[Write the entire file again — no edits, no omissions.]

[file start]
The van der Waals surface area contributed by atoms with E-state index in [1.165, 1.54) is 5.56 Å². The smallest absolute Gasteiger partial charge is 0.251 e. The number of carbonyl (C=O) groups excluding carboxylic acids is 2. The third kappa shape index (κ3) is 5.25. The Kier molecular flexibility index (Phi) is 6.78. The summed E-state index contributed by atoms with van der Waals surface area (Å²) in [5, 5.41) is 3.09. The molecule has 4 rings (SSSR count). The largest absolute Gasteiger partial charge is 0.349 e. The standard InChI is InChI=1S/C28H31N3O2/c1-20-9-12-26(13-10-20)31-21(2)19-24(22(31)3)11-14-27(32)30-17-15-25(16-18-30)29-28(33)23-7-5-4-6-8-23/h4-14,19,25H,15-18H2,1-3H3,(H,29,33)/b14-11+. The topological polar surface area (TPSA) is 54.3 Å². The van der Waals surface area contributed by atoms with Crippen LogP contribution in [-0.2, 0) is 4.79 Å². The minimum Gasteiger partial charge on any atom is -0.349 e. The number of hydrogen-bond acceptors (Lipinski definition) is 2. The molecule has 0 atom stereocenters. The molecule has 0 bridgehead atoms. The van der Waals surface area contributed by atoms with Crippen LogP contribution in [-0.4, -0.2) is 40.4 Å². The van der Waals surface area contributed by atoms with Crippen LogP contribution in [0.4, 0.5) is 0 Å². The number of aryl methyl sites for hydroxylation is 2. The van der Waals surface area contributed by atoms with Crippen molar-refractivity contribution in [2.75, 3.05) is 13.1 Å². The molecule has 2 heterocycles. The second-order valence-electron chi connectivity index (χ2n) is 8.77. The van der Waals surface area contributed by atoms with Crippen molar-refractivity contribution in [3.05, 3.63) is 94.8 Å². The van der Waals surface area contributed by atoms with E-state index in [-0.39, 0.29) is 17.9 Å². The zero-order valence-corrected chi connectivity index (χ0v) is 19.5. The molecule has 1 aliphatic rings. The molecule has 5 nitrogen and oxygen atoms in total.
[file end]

The van der Waals surface area contributed by atoms with E-state index in [1.165, 1.54) is 5.56 Å². The smallest absolute Gasteiger partial charge is 0.251 e. The number of carbonyl (C=O) groups excluding carboxylic acids is 2. The third kappa shape index (κ3) is 5.25. The Kier molecular flexibility index (Phi) is 6.78. The summed E-state index contributed by atoms with van der Waals surface area (Å²) in [5, 5.41) is 3.09. The molecule has 4 rings (SSSR count). The largest absolute Gasteiger partial charge is 0.349 e. The standard InChI is InChI=1S/C28H31N3O2/c1-20-9-12-26(13-10-20)31-21(2)19-24(22(31)3)11-14-27(32)30-17-15-25(16-18-30)29-28(33)23-7-5-4-6-8-23/h4-14,19,25H,15-18H2,1-3H3,(H,29,33)/b14-11+. The topological polar surface area (TPSA) is 54.3 Å². The van der Waals surface area contributed by atoms with Crippen LogP contribution in [-0.2, 0) is 4.79 Å². The minimum Gasteiger partial charge on any atom is -0.349 e. The number of hydrogen-bond acceptors (Lipinski definition) is 2. The molecule has 0 atom stereocenters. The molecule has 0 bridgehead atoms. The van der Waals surface area contributed by atoms with Crippen LogP contribution in [-0.4, -0.2) is 40.4 Å². The van der Waals surface area contributed by atoms with Crippen LogP contribution in [0.4, 0.5) is 0 Å². The number of aryl methyl sites for hydroxylation is 2. The van der Waals surface area contributed by atoms with Crippen molar-refractivity contribution in [2.75, 3.05) is 13.1 Å². The molecule has 2 heterocycles. The second-order valence-electron chi connectivity index (χ2n) is 8.77. The van der Waals surface area contributed by atoms with Crippen molar-refractivity contribution in [3.05, 3.63) is 94.8 Å². The van der Waals surface area contributed by atoms with E-state index in [-0.39, 0.29) is 17.9 Å². The zero-order valence-corrected chi connectivity index (χ0v) is 19.5. The molecule has 1 aliphatic rings. The molecule has 5 nitrogen and oxygen atoms in total.